The first Bull and Mouth Hotel, a single storey stone building, opened on this site in about 1855. It was in a prominent location at the intersection of two main roads through Maryborough, backing on to the civic square, and became an important local meeting place and landmark. In 1904, Maryborough's Jubilee Year, the owner, the former Maryborough resident Thomas Procter of Ballarat, engaged the Ballarat architect W E Gribble and local builder W J Dingle to construct a new two storey hotel, incorporating three shops along High Street. It was a symbol of faith in Maryborough's future at a time when Victoria was still recovering from the 1890s depression, and expressed hopes of the town's future prosperity from deep lead mining, hopes which did not materialise. The appointments of the new hotel were the most modern for the period and included piped hot water and a telephone system. On the ground floor were a public bar, a private bar, a parlour, a spacious dining room, a commercial room, a billiard room, a kitchen and a laundry, while upstairs there was a large drawing room, more than fifteen bedrooms and three bathrooms. It is still operating as a hotel.
The Bull and Mouth Hotel is an Edwardian Baroque style two-storey, rendered brick building with an undecorated two-storey wing at the rear along Nolan Street. The ground floor walls have deeply lined rustication, with rusticated pilasters rising up to the first floor, and above is an elaborate parapet concealing the hipped, corrugated iron roof. The corner is emphasised by an oriel window topped by a circular domed turret with a flag pole. On each side of the tower are flanking gables with the name of the hotel and the date 1904 inscribed within. The ground floor windows have segmental arches and some windows have B&M etched into the glass. Outside the first floor windows are small cantilevered balconies supported by decorative consoles and shell-shaped brackets. The exterior is intact except for the three former shops on High Street, which have had the original verandahs replaced with modern cantilevered ones, and the original openings replaced with wide brick arches. The ground floor interiors have been radically altered: walls have been removed and few original features remain apart from a fine divided staircase with a brass balustrade leading from the residential entrance to the accommodation above. The hotel is an important element in the town's heritage precinct, being opposite the civic square and the former State Bank building.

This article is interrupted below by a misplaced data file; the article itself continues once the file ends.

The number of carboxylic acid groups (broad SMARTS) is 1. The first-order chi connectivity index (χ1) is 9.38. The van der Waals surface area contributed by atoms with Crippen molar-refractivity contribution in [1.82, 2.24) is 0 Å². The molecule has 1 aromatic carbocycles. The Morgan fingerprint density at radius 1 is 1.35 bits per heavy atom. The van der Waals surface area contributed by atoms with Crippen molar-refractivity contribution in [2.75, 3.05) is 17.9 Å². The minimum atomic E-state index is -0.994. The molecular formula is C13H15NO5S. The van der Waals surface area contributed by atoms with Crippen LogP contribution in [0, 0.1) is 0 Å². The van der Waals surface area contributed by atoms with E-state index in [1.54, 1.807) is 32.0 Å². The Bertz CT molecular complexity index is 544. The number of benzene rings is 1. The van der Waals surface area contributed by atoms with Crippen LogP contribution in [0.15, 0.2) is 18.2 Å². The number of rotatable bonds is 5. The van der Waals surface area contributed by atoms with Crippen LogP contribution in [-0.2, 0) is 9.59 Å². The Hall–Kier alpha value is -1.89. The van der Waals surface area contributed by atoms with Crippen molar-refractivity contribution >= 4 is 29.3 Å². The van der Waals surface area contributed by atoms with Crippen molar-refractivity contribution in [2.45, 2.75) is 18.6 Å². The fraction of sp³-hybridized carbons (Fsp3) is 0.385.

How is it significant?
The Bull and Mouth Hotel is significant for historical and architectural reasons to the State of Victoria.
Why is it significant?
The Bull and Mouth Hotel is architecturally significant as an exceptionally fine early twentieth century hotel building. It is a notable and early example in Victoria of the Edwardian Baroque style, which was widely adopted for public buildings in the early twentieth century, but which is not common in country Victoria. It forms an important element in the Maryborough streetscape.
The Bull and Mouth Hotel is historically significant as a demonstration of the continuing prosperity of Victoria's gold mining towns into the twentieth century, despite the 1890s depression. This continuing wealth is reflected in the grandeur of this country hotel building.